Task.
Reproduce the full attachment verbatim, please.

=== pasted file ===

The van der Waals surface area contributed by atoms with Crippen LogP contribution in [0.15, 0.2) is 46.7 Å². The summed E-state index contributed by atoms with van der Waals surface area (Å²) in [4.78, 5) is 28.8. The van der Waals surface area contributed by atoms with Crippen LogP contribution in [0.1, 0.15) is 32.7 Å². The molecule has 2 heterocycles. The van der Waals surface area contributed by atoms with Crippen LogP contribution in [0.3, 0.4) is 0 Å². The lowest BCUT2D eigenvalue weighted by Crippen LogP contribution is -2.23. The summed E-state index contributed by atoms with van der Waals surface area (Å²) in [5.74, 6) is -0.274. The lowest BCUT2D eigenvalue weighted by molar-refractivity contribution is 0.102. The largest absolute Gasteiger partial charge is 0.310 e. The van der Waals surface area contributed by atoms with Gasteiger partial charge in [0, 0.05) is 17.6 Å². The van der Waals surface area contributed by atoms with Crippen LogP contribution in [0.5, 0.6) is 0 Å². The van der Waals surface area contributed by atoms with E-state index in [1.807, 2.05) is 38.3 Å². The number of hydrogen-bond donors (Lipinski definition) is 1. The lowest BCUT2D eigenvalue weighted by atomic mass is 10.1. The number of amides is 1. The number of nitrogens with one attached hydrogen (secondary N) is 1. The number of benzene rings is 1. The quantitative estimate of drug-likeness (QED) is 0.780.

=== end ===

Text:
The van der Waals surface area contributed by atoms with Crippen LogP contribution in [0.15, 0.2) is 46.7 Å². The summed E-state index contributed by atoms with van der Waals surface area (Å²) in [4.78, 5) is 28.8. The van der Waals surface area contributed by atoms with Crippen LogP contribution in [0.1, 0.15) is 32.7 Å². The molecule has 2 heterocycles. The van der Waals surface area contributed by atoms with Crippen LogP contribution in [0.3, 0.4) is 0 Å². The lowest BCUT2D eigenvalue weighted by Crippen LogP contribution is -2.23. The summed E-state index contributed by atoms with van der Waals surface area (Å²) in [5.74, 6) is -0.274. The lowest BCUT2D eigenvalue weighted by molar-refractivity contribution is 0.102. The largest absolute Gasteiger partial charge is 0.310 e. The van der Waals surface area contributed by atoms with Gasteiger partial charge in [0, 0.05) is 17.6 Å². The van der Waals surface area contributed by atoms with Crippen LogP contribution in [0.5, 0.6) is 0 Å². The van der Waals surface area contributed by atoms with E-state index in [1.807, 2.05) is 38.3 Å². The number of hydrogen-bond donors (Lipinski definition) is 1. The lowest BCUT2D eigenvalue weighted by atomic mass is 10.1. The number of amides is 1. The number of nitrogens with one attached hydrogen (secondary N) is 1. The number of benzene rings is 1. The quantitative estimate of drug-likeness (QED) is 0.780.